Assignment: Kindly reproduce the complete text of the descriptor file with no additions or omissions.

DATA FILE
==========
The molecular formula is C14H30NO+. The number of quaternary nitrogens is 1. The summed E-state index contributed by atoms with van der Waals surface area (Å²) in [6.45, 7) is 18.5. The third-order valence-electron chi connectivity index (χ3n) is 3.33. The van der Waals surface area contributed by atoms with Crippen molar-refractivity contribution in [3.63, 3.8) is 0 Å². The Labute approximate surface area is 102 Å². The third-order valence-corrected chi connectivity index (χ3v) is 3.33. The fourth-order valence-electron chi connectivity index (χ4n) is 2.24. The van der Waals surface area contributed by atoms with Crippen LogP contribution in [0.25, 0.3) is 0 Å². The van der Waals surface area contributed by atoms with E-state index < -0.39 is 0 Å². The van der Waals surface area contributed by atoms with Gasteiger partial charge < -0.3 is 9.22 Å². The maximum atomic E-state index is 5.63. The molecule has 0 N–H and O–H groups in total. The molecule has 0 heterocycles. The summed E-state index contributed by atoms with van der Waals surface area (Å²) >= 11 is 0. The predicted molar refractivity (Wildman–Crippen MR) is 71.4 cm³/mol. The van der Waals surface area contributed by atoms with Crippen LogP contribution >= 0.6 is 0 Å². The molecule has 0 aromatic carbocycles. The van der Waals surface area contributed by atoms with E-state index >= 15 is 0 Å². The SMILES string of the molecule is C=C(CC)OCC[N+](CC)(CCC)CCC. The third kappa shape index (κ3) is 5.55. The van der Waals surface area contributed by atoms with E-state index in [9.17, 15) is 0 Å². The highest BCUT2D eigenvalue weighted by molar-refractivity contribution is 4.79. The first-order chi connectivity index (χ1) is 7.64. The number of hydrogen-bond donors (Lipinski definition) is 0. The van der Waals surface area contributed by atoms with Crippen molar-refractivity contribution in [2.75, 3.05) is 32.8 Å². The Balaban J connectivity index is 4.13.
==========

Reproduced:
The molecular formula is C14H30NO+. The number of quaternary nitrogens is 1. The summed E-state index contributed by atoms with van der Waals surface area (Å²) in [6.45, 7) is 18.5. The third-order valence-electron chi connectivity index (χ3n) is 3.33. The van der Waals surface area contributed by atoms with Crippen molar-refractivity contribution in [3.63, 3.8) is 0 Å². The Labute approximate surface area is 102 Å². The third-order valence-corrected chi connectivity index (χ3v) is 3.33. The fourth-order valence-electron chi connectivity index (χ4n) is 2.24. The van der Waals surface area contributed by atoms with Crippen LogP contribution in [0.25, 0.3) is 0 Å². The van der Waals surface area contributed by atoms with E-state index < -0.39 is 0 Å². The van der Waals surface area contributed by atoms with Gasteiger partial charge < -0.3 is 9.22 Å². The maximum atomic E-state index is 5.63. The molecule has 0 N–H and O–H groups in total. The molecule has 0 heterocycles. The summed E-state index contributed by atoms with van der Waals surface area (Å²) >= 11 is 0. The predicted molar refractivity (Wildman–Crippen MR) is 71.4 cm³/mol. The van der Waals surface area contributed by atoms with Crippen LogP contribution >= 0.6 is 0 Å². The molecule has 0 aromatic carbocycles. The van der Waals surface area contributed by atoms with E-state index >= 15 is 0 Å². The SMILES string of the molecule is C=C(CC)OCC[N+](CC)(CCC)CCC. The third kappa shape index (κ3) is 5.55. The van der Waals surface area contributed by atoms with E-state index in [9.17, 15) is 0 Å². The highest BCUT2D eigenvalue weighted by molar-refractivity contribution is 4.79. The first-order chi connectivity index (χ1) is 7.64. The number of hydrogen-bond donors (Lipinski definition) is 0. The van der Waals surface area contributed by atoms with Crippen molar-refractivity contribution in [2.75, 3.05) is 32.8 Å². The Balaban J connectivity index is 4.13.